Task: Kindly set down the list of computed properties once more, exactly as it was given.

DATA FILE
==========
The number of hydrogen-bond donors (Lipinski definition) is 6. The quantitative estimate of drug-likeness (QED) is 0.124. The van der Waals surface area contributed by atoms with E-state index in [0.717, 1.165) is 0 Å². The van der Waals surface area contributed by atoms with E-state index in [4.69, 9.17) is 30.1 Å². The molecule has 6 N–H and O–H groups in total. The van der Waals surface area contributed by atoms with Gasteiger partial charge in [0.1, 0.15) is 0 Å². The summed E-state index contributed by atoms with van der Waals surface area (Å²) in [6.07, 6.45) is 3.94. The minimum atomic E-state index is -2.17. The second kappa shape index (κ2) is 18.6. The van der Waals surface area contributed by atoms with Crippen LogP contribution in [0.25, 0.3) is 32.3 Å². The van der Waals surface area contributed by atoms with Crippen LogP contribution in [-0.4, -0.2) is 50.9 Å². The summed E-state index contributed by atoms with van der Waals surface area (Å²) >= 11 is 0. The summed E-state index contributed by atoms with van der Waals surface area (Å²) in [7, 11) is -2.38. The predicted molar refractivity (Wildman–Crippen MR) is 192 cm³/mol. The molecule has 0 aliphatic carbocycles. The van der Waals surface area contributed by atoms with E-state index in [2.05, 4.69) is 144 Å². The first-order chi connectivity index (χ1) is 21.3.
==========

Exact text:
The number of hydrogen-bond donors (Lipinski definition) is 6. The quantitative estimate of drug-likeness (QED) is 0.124. The van der Waals surface area contributed by atoms with E-state index in [0.717, 1.165) is 0 Å². The van der Waals surface area contributed by atoms with E-state index in [4.69, 9.17) is 30.1 Å². The molecule has 6 N–H and O–H groups in total. The van der Waals surface area contributed by atoms with Gasteiger partial charge in [0.1, 0.15) is 0 Å². The summed E-state index contributed by atoms with van der Waals surface area (Å²) in [6.07, 6.45) is 3.94. The minimum atomic E-state index is -2.17. The second kappa shape index (κ2) is 18.6. The van der Waals surface area contributed by atoms with Crippen LogP contribution in [0.25, 0.3) is 32.3 Å². The van der Waals surface area contributed by atoms with Crippen LogP contribution in [-0.4, -0.2) is 50.9 Å². The summed E-state index contributed by atoms with van der Waals surface area (Å²) >= 11 is 0. The summed E-state index contributed by atoms with van der Waals surface area (Å²) in [7, 11) is -2.38. The predicted molar refractivity (Wildman–Crippen MR) is 192 cm³/mol. The molecule has 0 aliphatic carbocycles. The van der Waals surface area contributed by atoms with E-state index in [2.05, 4.69) is 144 Å². The first-order chi connectivity index (χ1) is 21.3.